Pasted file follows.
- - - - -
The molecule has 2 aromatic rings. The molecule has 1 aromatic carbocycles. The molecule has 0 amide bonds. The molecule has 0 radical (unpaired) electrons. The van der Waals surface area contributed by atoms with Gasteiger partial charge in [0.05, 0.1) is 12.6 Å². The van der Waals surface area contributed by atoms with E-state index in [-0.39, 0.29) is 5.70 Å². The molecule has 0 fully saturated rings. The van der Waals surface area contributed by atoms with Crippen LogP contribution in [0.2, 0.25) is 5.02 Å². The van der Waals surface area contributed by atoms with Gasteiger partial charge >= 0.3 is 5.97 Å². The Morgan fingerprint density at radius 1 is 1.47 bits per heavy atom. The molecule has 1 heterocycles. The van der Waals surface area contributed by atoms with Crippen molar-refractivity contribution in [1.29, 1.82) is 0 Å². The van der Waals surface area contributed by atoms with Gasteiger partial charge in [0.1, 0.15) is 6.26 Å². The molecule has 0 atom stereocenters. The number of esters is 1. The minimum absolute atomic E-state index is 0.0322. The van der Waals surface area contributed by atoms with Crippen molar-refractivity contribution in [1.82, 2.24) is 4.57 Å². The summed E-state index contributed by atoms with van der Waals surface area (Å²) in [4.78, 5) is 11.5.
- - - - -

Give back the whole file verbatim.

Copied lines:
The molecule has 2 aromatic rings. The molecule has 1 aromatic carbocycles. The molecule has 0 amide bonds. The molecule has 0 radical (unpaired) electrons. The van der Waals surface area contributed by atoms with Gasteiger partial charge in [0.05, 0.1) is 12.6 Å². The van der Waals surface area contributed by atoms with E-state index in [-0.39, 0.29) is 5.70 Å². The molecule has 0 fully saturated rings. The van der Waals surface area contributed by atoms with Crippen LogP contribution in [0.2, 0.25) is 5.02 Å². The van der Waals surface area contributed by atoms with Gasteiger partial charge >= 0.3 is 5.97 Å². The Morgan fingerprint density at radius 1 is 1.47 bits per heavy atom. The molecule has 1 heterocycles. The van der Waals surface area contributed by atoms with Crippen molar-refractivity contribution in [1.29, 1.82) is 0 Å². The van der Waals surface area contributed by atoms with Gasteiger partial charge in [0.1, 0.15) is 6.26 Å². The molecule has 0 atom stereocenters. The number of esters is 1. The minimum absolute atomic E-state index is 0.0322. The van der Waals surface area contributed by atoms with Crippen molar-refractivity contribution in [1.82, 2.24) is 4.57 Å². The summed E-state index contributed by atoms with van der Waals surface area (Å²) in [4.78, 5) is 11.5.